I believe this statement, made by an award-winning New York educator, represents potential that is attainable and that is inherent to true, impassioned education. Throughout my educational journey, I have been touched by aspects of this magic. As I teach, I seek to produce an environment that is equally heartfelt and engaged. The awareness of my own development and of the essential facets of the human condition has guided me deeply in this endeavor.
I currently teach psychology at the Community College level. No matter what age, many of the students that I have encountered are grappling with a variety of intense personal experiences and life questions. Many are searching for their place in this world, and are experiencing the anxiety of not knowing, heightened by the pressure of needing to be, to do, to become, as quickly and as productively as possible, as following the American culture of action (Yalom, 1980, p. 123). In my students, I have encountered many personal stories of depression, anxiety, panic, conflict, change, and at times, deep despair. I have been present to the experience of many of my students as they express feelings of great uncertainty and pain as they traverse their lives during times of turmoil as well as times of success. I have been present with compassion, empathy, and presence.
Bell hooks (1994) has written that "As a classroom community, our capacity to generate excitement is deeply affected by our interest in one another, in hearing one another's voices, in recognizing one another's presence" (p. 8). It is essential to me as a teacher, to honor the actual life experience of students and create a community of learning rather than following a strictly "assembly-line" (hooks, 1994, p. 13) methodology. To honor the individual voices, and to include my own in an appropriate manner, creates an atmosphere of respect, community, and sets us on a path of engagement with one another as we traverse the pedagogical material. hooks (1994) refers to this, in essence, as a manner of teaching that "respects and cares for the souls of students" (p. 13). I believe that the acknowledgment of the experience of the student allows the student the opportunity to be seen, valued, and respected; I believe this directly relates to the student's ability to engage more deeply with the material being studied.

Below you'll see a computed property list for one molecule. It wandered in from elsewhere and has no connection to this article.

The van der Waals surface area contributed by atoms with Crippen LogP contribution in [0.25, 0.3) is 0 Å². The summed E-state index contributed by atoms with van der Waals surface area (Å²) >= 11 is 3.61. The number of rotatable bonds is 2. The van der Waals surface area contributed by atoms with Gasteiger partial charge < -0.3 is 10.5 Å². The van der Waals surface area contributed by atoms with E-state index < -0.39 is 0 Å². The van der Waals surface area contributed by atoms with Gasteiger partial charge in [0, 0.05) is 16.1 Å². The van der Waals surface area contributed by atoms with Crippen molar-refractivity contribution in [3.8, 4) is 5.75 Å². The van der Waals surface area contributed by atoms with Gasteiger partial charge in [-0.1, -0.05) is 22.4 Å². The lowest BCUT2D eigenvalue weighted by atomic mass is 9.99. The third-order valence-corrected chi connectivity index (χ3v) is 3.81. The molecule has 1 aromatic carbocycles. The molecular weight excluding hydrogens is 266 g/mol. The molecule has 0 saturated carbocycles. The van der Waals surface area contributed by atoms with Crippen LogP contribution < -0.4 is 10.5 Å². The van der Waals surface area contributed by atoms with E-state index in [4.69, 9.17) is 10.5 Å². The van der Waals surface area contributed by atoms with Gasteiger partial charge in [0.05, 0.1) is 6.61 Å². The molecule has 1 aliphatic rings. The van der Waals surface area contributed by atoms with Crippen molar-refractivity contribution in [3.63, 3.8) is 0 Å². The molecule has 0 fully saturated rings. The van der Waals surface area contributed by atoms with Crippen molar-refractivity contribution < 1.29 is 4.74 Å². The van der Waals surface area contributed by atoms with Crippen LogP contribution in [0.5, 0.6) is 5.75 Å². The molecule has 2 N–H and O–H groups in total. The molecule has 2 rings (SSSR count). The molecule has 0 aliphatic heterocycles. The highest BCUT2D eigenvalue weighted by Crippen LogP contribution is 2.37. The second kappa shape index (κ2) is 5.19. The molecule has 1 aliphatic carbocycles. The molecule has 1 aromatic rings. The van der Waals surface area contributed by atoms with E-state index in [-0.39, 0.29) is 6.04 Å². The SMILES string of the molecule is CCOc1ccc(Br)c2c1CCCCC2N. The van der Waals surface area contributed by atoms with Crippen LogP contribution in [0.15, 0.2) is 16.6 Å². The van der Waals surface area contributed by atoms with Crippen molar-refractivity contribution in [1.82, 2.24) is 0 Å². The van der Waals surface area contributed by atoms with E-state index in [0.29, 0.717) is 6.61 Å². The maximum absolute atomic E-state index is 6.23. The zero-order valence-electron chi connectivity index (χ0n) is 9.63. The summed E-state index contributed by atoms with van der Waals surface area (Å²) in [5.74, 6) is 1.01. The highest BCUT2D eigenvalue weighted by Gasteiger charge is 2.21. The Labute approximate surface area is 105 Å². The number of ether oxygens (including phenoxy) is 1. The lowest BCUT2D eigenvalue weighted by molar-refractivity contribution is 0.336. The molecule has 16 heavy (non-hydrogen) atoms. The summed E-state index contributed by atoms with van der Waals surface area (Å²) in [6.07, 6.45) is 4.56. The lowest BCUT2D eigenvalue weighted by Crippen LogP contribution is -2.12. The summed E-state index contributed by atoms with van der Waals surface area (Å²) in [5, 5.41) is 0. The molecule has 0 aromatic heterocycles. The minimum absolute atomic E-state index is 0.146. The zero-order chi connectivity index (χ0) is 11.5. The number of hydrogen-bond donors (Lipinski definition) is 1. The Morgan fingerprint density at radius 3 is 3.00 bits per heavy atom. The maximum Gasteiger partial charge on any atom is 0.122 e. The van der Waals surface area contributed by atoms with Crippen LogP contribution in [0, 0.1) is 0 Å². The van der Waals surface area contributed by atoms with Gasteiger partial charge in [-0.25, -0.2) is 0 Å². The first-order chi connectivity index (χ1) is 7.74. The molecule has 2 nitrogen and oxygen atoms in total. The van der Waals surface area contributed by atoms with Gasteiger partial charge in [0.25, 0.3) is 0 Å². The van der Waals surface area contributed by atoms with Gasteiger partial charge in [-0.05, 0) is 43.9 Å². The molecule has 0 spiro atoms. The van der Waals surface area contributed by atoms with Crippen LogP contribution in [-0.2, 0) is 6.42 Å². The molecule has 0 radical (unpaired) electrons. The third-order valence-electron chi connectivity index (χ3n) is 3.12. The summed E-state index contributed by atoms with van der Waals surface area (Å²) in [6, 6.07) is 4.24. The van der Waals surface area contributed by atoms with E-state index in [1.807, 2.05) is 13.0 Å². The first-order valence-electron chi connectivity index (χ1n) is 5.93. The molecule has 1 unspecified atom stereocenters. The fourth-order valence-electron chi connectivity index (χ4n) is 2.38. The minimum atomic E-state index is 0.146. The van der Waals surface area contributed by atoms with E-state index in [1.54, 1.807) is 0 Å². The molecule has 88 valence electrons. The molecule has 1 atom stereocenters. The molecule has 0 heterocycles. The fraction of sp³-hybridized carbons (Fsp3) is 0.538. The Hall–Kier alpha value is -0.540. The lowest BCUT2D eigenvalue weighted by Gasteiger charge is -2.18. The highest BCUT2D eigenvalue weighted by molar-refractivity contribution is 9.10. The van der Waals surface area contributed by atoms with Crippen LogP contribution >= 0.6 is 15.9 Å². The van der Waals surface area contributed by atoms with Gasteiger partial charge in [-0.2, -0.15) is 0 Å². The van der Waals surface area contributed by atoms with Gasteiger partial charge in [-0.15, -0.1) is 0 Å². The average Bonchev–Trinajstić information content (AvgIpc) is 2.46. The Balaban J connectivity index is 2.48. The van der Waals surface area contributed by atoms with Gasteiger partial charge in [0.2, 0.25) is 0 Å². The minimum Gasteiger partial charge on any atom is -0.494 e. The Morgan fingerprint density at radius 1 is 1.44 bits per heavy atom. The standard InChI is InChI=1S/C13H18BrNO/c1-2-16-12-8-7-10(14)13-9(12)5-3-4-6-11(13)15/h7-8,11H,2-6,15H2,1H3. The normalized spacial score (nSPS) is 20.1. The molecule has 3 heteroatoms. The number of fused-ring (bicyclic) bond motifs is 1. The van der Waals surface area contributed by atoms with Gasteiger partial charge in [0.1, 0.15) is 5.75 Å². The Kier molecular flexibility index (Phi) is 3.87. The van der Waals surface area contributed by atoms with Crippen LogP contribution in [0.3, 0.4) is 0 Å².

Parker Palmer (1998) states, "we teach who we are" (p. 2). He reflects that "knowing myself is as crucial to good teaching as knowing my students and my subject" (p. 2). Thus, the teacher's identity and development, personally, intellectually, spiritually (p. 4), may be seen as a critical component to making lasting connections with students. Such a teacher will likely be open and impassioned in subject matter, and foster an environment reflective of this spirit. A teacher may then facilitate an atmosphere that is open for the student to locate a personal connection to the material, and explore varying levels of development within the learning process. I seek to create such an environment, and through continuing in my personal awareness and development, I hope to foster my ability to connect meaningfully with others inside and outside of the classroom.